If the world will have 9 billion people or more by 2050, we'll probably be okay.

The scare stories of food riots and mass famine once promoted by 1960s Doomsday Prophet Paul Ehrlich are today only promoted by, well, Paul Ehrlich. Even organic farmers say they can feed the world now.

In the last 30 years, America has led the world in science and nowhere has that been more evident than in food. American farmers have successfully dematerialized in a world of materialism - they grow more food on less land using fewer pesticides than ever thought possible. And the future looks even brighter.

Developing nations are having better lives ahead of projections but things aren't perfect. Some people still go hungry and wealthier countries are getting fat. So wasting less food won't end hunger until we have an energy system that normalizes food growth, or at least the cost of transportation, but it will sure make food waste less annoying until that happens.

How much food? 1.3 billion tons each year - one-third of the food produced for human consumption around the world - is lost or wasted each year, according to the United Nations’ Food and Agriculture Organization (FAO). That's enough to feed 1.25 billion people.

Everyone talks about food waste, mostly the food waste of other people, but not much attention is given to taking the issue out of the world of statistics and first world activism - a bunch of dummies on Twitter creating hashtags saying we need to end food waste - to actual change.  The FutureFood 2050 initiative wants to discuss ways that scientists, activists and entrepreneurs are tackling the epidemic of global food waste.

Some are obvious. Europeans legislate the beauty of food so that leads to waste in landfills. Science 2.0 has ridiculed their ugly fruit mentality for years. Others are less well known, such as using fly larvae as a low-waste source of livestock feed.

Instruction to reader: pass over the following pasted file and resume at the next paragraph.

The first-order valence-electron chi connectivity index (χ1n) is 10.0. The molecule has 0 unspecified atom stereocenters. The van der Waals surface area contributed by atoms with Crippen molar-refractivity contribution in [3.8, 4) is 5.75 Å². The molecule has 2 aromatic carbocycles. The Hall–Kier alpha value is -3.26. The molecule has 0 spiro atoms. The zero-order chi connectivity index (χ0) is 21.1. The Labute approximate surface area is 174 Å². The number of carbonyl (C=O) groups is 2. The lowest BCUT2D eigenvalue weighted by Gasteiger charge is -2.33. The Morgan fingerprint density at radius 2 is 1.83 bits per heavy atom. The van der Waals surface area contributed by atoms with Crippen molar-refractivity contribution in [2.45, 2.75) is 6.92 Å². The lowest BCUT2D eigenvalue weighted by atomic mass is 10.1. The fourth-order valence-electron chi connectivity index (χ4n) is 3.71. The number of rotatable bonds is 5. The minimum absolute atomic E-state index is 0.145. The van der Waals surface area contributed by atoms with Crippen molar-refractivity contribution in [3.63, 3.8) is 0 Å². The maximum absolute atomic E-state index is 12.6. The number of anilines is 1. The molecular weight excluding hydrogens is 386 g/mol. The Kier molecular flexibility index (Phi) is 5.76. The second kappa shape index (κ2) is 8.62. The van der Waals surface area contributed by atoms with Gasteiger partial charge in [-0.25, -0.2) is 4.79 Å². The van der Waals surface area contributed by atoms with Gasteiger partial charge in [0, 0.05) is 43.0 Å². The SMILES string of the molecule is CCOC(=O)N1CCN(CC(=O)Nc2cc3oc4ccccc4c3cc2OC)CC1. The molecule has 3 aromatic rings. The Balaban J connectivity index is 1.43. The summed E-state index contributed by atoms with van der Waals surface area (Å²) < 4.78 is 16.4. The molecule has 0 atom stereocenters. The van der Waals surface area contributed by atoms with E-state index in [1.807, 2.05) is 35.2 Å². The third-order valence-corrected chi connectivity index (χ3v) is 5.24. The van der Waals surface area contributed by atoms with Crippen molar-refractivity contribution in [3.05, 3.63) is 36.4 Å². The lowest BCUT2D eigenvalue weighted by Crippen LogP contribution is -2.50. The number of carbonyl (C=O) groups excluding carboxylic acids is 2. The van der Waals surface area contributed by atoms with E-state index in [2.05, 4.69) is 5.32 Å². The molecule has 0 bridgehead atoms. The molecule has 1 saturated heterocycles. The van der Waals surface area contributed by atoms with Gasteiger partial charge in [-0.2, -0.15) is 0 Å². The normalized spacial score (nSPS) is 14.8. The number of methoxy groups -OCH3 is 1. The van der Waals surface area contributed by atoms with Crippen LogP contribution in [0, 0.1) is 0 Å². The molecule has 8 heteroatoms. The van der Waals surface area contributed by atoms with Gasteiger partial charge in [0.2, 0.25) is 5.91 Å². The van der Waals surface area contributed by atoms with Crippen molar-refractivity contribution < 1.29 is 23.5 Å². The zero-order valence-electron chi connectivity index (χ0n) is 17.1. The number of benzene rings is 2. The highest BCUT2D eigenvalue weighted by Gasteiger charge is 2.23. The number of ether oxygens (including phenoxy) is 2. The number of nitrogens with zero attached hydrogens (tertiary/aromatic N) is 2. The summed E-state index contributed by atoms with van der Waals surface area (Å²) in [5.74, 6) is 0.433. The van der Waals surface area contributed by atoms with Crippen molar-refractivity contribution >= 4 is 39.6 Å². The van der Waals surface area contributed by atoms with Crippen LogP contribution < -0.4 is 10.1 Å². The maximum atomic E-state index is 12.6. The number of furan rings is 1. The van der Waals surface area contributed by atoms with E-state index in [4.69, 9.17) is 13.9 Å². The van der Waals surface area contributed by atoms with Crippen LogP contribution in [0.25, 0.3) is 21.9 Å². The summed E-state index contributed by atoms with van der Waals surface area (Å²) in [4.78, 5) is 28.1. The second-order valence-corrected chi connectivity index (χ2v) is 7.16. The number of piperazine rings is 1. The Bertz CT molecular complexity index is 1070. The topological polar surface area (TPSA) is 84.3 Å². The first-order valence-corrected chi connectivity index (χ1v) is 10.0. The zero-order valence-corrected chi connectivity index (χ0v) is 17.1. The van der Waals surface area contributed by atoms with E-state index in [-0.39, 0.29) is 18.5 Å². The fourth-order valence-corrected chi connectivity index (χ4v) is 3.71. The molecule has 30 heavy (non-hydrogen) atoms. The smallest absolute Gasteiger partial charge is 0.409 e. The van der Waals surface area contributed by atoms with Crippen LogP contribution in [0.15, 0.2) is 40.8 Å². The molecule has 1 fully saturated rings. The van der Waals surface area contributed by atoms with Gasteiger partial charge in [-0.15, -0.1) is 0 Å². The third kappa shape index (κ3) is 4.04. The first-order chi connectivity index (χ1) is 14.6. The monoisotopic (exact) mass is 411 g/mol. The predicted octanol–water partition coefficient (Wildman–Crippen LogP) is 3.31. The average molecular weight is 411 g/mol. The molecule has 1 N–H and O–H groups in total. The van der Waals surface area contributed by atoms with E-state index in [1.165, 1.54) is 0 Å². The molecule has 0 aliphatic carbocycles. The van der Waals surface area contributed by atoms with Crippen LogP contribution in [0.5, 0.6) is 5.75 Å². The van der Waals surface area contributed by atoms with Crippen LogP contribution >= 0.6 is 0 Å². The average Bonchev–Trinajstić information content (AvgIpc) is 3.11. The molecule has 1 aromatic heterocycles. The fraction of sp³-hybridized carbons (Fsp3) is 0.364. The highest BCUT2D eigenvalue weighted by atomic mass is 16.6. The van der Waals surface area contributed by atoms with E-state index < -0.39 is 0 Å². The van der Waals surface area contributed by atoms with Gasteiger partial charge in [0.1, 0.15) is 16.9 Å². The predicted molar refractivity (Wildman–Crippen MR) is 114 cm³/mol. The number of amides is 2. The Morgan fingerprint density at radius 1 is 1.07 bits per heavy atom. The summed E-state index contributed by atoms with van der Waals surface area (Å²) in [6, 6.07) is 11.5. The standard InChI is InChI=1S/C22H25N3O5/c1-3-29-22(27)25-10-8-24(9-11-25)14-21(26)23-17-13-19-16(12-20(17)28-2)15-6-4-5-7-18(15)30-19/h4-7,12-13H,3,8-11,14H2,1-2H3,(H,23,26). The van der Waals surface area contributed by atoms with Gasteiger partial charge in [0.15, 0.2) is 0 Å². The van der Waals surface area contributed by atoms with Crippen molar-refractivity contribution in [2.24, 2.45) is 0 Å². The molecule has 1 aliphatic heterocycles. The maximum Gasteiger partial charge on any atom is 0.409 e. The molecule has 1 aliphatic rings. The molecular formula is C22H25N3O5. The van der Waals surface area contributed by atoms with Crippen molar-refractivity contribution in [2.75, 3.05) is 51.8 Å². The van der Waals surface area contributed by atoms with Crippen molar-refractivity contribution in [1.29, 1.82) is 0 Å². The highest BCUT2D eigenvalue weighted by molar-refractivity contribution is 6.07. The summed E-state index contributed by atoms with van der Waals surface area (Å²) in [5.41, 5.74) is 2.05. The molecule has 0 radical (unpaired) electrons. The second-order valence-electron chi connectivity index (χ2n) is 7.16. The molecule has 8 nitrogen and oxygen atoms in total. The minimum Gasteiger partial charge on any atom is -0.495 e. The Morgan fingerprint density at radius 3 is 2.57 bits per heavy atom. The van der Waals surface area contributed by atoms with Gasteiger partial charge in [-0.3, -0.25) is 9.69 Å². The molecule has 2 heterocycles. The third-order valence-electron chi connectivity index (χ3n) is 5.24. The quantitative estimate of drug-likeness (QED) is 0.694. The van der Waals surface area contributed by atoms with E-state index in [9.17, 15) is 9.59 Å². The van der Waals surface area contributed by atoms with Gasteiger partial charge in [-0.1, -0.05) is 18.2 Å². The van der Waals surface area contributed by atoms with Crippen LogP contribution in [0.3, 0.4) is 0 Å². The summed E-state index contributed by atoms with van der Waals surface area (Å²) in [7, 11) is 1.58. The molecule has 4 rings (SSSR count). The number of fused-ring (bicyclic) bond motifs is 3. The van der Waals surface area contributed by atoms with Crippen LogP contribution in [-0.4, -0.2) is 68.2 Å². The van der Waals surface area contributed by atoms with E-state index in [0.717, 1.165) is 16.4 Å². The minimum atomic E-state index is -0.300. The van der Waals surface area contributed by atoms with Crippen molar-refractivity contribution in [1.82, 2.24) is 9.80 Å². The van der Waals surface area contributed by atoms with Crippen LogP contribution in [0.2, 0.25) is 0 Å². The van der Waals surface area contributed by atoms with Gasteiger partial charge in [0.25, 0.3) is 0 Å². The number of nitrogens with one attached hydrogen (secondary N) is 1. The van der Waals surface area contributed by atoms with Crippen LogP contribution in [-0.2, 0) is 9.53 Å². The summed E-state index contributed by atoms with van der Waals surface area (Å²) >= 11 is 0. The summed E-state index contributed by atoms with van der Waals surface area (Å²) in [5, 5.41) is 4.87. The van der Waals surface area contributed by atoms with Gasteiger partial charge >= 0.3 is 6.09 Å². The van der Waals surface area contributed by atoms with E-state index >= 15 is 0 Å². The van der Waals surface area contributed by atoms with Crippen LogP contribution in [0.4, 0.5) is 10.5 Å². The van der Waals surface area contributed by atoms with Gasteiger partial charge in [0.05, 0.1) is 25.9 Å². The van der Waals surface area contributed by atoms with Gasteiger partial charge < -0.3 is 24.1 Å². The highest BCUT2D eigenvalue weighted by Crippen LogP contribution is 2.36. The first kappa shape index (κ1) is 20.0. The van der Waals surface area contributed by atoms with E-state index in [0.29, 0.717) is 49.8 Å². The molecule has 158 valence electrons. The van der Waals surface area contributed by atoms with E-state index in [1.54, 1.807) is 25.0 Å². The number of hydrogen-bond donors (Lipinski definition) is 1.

And then there is the somewhat crazy food labeling. I am happy to go to my grocery store and get 30% off a steak because the expiration date is approaching - but I know it's only because the dye they stick in there to make meat pretty is starting to wear off. Most people assume an expiration date is a hard date and the food will be bad.

Mostly it will just involve a social evolution. It's only been in recent decades that science has given us a way to grow so much food that poor people can afford to be fat and waste food, so it will require a cultural adjustment to waste less. But it's worth a discussion now.

Hate GMOs? You're dooming poor people to starvation because you were lucky enough to be born in a place where food grows easily, but anti-science groups like Union of Concerned Scientists and Greenpeace won't engage in rational speech about that so it's better just to try and contain their fear mongering while positive work can be done elsewhere. “Freeganism” - foraging on food discarded by supermarkets - sounds like dumpster diving or eating garbage, so that is bizarre enough to get people taking.  The tastiness of maggots has shock value.

Through 2015, FutureFood 2050  will release 75 interviews with and food waste is the third installment of their interview series. Next year, they will also create a documentary film exploring about the science of food and how it will contribute to feeding the world. That is why they are getting attention on Science 2.0. The era of mopey anti-science activists protesting science and embracing a naturalistic fallacy is over.

Credit: Institute of Food Technologists